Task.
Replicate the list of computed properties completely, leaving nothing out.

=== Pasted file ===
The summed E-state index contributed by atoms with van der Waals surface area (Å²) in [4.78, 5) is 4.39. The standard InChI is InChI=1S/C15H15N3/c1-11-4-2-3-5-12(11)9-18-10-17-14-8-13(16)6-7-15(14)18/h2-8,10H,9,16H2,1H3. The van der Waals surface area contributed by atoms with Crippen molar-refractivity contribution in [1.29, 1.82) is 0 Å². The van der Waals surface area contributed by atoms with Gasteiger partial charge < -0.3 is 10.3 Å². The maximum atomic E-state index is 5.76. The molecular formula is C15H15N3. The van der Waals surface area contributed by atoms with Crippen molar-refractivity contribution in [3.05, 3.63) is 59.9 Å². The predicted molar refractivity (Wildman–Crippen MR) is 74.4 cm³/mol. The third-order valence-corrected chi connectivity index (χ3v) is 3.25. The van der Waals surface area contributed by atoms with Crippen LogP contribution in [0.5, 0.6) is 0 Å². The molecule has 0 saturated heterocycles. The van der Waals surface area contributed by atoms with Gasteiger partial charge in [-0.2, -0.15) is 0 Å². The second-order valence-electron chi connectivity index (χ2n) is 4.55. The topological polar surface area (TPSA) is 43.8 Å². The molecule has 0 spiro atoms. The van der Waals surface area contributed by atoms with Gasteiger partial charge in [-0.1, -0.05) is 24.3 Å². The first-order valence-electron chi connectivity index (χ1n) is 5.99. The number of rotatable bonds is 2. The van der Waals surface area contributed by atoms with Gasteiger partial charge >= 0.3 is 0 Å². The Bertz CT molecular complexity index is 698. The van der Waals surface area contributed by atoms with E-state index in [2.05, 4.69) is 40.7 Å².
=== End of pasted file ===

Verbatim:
The summed E-state index contributed by atoms with van der Waals surface area (Å²) in [4.78, 5) is 4.39. The standard InChI is InChI=1S/C15H15N3/c1-11-4-2-3-5-12(11)9-18-10-17-14-8-13(16)6-7-15(14)18/h2-8,10H,9,16H2,1H3. The van der Waals surface area contributed by atoms with Crippen molar-refractivity contribution in [1.29, 1.82) is 0 Å². The van der Waals surface area contributed by atoms with Gasteiger partial charge < -0.3 is 10.3 Å². The maximum atomic E-state index is 5.76. The molecular formula is C15H15N3. The van der Waals surface area contributed by atoms with Crippen molar-refractivity contribution in [3.05, 3.63) is 59.9 Å². The predicted molar refractivity (Wildman–Crippen MR) is 74.4 cm³/mol. The third-order valence-corrected chi connectivity index (χ3v) is 3.25. The van der Waals surface area contributed by atoms with Crippen LogP contribution in [0.5, 0.6) is 0 Å². The molecule has 0 saturated heterocycles. The van der Waals surface area contributed by atoms with Gasteiger partial charge in [-0.2, -0.15) is 0 Å². The second-order valence-electron chi connectivity index (χ2n) is 4.55. The topological polar surface area (TPSA) is 43.8 Å². The molecule has 0 spiro atoms. The van der Waals surface area contributed by atoms with Gasteiger partial charge in [-0.1, -0.05) is 24.3 Å². The first-order valence-electron chi connectivity index (χ1n) is 5.99. The number of rotatable bonds is 2. The van der Waals surface area contributed by atoms with Gasteiger partial charge >= 0.3 is 0 Å². The Bertz CT molecular complexity index is 698. The van der Waals surface area contributed by atoms with E-state index in [2.05, 4.69) is 40.7 Å².